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Marcus Aurelius

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About Marcus Aurelius

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    o/ LUEcifica Prevails o/

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  1. Mechanics make people come and build up routines. Communities make people stay. This game has always been the complete polar opposite of a Skinner box, a system that does everything in its power to discourage logins and basic repetitive maintenance activities. It's a real testament to the alliances that anyone still plays, despite the game itself.
  2. Holy poops, CNG still exists!? I mean... Pit Vipers reporting in! How's this game doing? I see many familiar faces and few nations.
  3. Congrats on quite the achievement. I remember you guys back from the LUE days, when you were one of our first allies. I might even still have an old account gathering dust on your forums. Holding the attention of players past the first rewarding few weeks. I shared a few thoughts on this in the Nations in the World topic a few months back. Much of the data in my graph was scraped from people posting their scores in old topics about CN on random forums, where I watched community after community spring up, flourish, and leave the game in slightly angry boredom after half a year of play. I agr
  4. Throwing my idea in: the retro look, I thought it fitting for this game I can overhaul them if the lack of a game logo is a problem
  5. I agree that players bear a lot of the burden of making the game fun, but it's a hard task these days. The problem with CN itself is that it's actually really boring, and all the fun that's been had here has actually happened despite the game. Games of this type usually use instant gratification to grab players and condition them to stay. CN, on the other hand, has extremely delayed gratification beyond the first few weeks of nation building. It actually discourages you from playing often and forces you to save up and wait for smaller and smaller incremental gains, like two and a half weeks fo
  6. Now that GOONS have shuffled off, has anyone inherited their tracking and data?
  7. How accessible are the forums from a mobile browser? Getting people in the game's nice and all, but there needs to be a direct way for them to get into the politics.
  8. And as I've mentioned, this couldn't be more ridiculously different from what's actually happening. The last reviews are more than half a decade old. The last good buzz is from about 06-07 when people were first discovering it. About a year later is a wave of incredibly pissed former players cursing the game out. After that are sporadic mentions followed by questions of whether the game is still here and still dying, and a few old former players actively discouraging new people from joining. This is what potential players will see when looking for what this game is about. Also the Urban Dictio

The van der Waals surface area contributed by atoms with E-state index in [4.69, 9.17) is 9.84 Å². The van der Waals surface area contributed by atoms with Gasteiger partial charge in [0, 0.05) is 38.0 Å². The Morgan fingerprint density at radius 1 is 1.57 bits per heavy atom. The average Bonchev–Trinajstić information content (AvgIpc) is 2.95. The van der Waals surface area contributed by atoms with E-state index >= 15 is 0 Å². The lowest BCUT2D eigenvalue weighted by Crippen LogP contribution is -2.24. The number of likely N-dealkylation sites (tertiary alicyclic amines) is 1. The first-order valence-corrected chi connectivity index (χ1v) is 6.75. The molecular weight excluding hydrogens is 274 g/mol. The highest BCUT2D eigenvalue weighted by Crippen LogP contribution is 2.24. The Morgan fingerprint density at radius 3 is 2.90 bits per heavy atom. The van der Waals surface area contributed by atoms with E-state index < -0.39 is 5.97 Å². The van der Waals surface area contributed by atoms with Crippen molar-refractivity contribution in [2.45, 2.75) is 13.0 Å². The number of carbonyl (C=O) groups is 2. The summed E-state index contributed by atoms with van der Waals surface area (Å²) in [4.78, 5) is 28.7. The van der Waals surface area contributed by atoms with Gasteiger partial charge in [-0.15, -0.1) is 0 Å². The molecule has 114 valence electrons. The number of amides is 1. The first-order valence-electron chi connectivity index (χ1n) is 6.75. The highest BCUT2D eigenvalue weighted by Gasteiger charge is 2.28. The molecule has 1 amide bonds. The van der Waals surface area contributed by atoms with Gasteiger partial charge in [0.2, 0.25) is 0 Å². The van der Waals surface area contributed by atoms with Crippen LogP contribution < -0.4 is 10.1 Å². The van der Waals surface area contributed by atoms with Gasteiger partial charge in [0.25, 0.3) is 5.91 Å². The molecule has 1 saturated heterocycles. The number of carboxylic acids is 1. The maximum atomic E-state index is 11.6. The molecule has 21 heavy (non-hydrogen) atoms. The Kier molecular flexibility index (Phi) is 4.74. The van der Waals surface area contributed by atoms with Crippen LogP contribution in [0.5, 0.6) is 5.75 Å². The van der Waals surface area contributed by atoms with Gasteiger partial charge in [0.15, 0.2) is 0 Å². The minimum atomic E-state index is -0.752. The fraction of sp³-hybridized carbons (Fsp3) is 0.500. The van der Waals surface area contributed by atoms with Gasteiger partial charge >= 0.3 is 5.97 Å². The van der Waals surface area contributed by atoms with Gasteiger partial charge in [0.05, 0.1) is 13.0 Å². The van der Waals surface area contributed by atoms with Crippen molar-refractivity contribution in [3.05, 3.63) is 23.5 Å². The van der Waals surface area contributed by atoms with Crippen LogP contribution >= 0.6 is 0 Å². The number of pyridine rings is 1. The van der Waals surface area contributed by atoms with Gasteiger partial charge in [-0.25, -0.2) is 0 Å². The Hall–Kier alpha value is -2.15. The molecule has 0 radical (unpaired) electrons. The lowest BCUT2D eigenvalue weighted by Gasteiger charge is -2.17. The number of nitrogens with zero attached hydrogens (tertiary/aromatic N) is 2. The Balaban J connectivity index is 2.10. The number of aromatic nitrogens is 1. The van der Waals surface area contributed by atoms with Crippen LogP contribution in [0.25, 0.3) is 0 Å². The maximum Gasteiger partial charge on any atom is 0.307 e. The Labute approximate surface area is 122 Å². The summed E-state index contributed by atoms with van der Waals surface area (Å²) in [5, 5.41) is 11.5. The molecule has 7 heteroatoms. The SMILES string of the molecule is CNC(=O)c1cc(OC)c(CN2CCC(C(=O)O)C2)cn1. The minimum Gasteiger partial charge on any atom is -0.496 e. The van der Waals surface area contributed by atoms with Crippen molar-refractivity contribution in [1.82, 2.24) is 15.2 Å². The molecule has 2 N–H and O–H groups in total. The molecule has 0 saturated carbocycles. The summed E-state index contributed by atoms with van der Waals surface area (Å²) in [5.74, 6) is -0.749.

9. I think "the WOW of its genre" is NS. It's been around a few years longer than CN, has over 100k players, and at its lowest point had a few thousand more players than CN had at its peak. It also has no combat system, which makes it 100% debate and community, and might be the thing that kept it going for so long. It could be that people can see themselves joining a community and still being a part of it ten years down the line, but few people can see themselves playing a game for that long, especially not continuously which was the case before inactivity mode. The war mechanic screws that up be
  10. It's what I made it for. Data points are right there in the spoiler if you want them.
  11. It exists to me. Peak Cyber Nations occurred on March 3, 2007, with a total of 40,820 nations. I'd like to see you plot your recent graphs with the addition of my data set. Putting it together was a fun scavenger hunt. [spoiler]Column 1: NATION COUNT (291 entries) 6,179 8,002 8,680 11,261 12,858 12,820 18,551 19,099 19,125 19,159 19,908 20,137 20,472 20,995 20,813 20,915 21,059 21,798 21,919 22,077 22,544 22,544 23,120 23,897 23,832 24,387 25,554 27,913 30,732 31,264 30,717 32,355 32,813 33,230 33,169 33,635 33,636 35,634 37,361 37,926 38
  12. I agree, there's no reason why they shouldn't get peace. They have members, a mission statement, an alliance forum, and a wiki page. They posted a war declaration, and now are suing for peace. Do the gentlemanly thing and give it to them.
  13. This is a pretty good point. War details could be sent to each combatant via in-game message, or put on a category similar to successful spy ops, where they can be seen only by the nations involved once they have been deleted from the war and battle screen, unless someone does a Gather Intelligence operation against them. Going off the radar is a successful strategy that is being used by the underdogs in the current round of wars to hold their ground against numerically superior opponents, and removing such a strategy seriously limits the counterplay opportunities in such a situation, only rei
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